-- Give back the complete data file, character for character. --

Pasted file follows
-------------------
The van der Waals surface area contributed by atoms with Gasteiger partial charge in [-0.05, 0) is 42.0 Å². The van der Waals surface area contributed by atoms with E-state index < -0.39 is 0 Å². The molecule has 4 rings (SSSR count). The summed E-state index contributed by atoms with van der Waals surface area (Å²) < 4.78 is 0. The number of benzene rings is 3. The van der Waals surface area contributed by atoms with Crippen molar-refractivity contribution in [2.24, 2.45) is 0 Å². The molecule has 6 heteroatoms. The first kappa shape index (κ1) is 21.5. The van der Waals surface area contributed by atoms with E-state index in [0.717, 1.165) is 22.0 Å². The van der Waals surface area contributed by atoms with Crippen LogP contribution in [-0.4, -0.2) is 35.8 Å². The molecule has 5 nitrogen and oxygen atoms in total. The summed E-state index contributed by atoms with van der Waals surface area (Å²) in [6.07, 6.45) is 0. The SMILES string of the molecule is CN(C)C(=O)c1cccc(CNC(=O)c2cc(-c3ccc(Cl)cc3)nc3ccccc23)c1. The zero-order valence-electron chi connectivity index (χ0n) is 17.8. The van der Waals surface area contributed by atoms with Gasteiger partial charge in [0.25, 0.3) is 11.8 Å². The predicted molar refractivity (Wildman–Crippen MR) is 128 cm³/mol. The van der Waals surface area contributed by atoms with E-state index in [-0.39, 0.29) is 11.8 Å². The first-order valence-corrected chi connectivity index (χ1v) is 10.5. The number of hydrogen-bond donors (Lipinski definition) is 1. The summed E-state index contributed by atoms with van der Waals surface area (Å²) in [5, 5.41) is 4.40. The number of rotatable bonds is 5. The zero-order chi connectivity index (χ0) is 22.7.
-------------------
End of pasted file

The van der Waals surface area contributed by atoms with Gasteiger partial charge in [-0.05, 0) is 42.0 Å². The van der Waals surface area contributed by atoms with E-state index < -0.39 is 0 Å². The molecule has 4 rings (SSSR count). The summed E-state index contributed by atoms with van der Waals surface area (Å²) < 4.78 is 0. The number of benzene rings is 3. The van der Waals surface area contributed by atoms with Crippen molar-refractivity contribution in [2.24, 2.45) is 0 Å². The molecule has 6 heteroatoms. The first kappa shape index (κ1) is 21.5. The van der Waals surface area contributed by atoms with E-state index in [0.717, 1.165) is 22.0 Å². The van der Waals surface area contributed by atoms with Crippen LogP contribution in [-0.4, -0.2) is 35.8 Å². The molecule has 5 nitrogen and oxygen atoms in total. The summed E-state index contributed by atoms with van der Waals surface area (Å²) in [6.07, 6.45) is 0. The SMILES string of the molecule is CN(C)C(=O)c1cccc(CNC(=O)c2cc(-c3ccc(Cl)cc3)nc3ccccc23)c1. The zero-order valence-electron chi connectivity index (χ0n) is 17.8. The van der Waals surface area contributed by atoms with Gasteiger partial charge in [0.25, 0.3) is 11.8 Å². The predicted molar refractivity (Wildman–Crippen MR) is 128 cm³/mol. The van der Waals surface area contributed by atoms with E-state index in [-0.39, 0.29) is 11.8 Å². The first-order valence-corrected chi connectivity index (χ1v) is 10.5. The number of hydrogen-bond donors (Lipinski definition) is 1. The summed E-state index contributed by atoms with van der Waals surface area (Å²) in [5, 5.41) is 4.40. The number of rotatable bonds is 5. The zero-order chi connectivity index (χ0) is 22.7.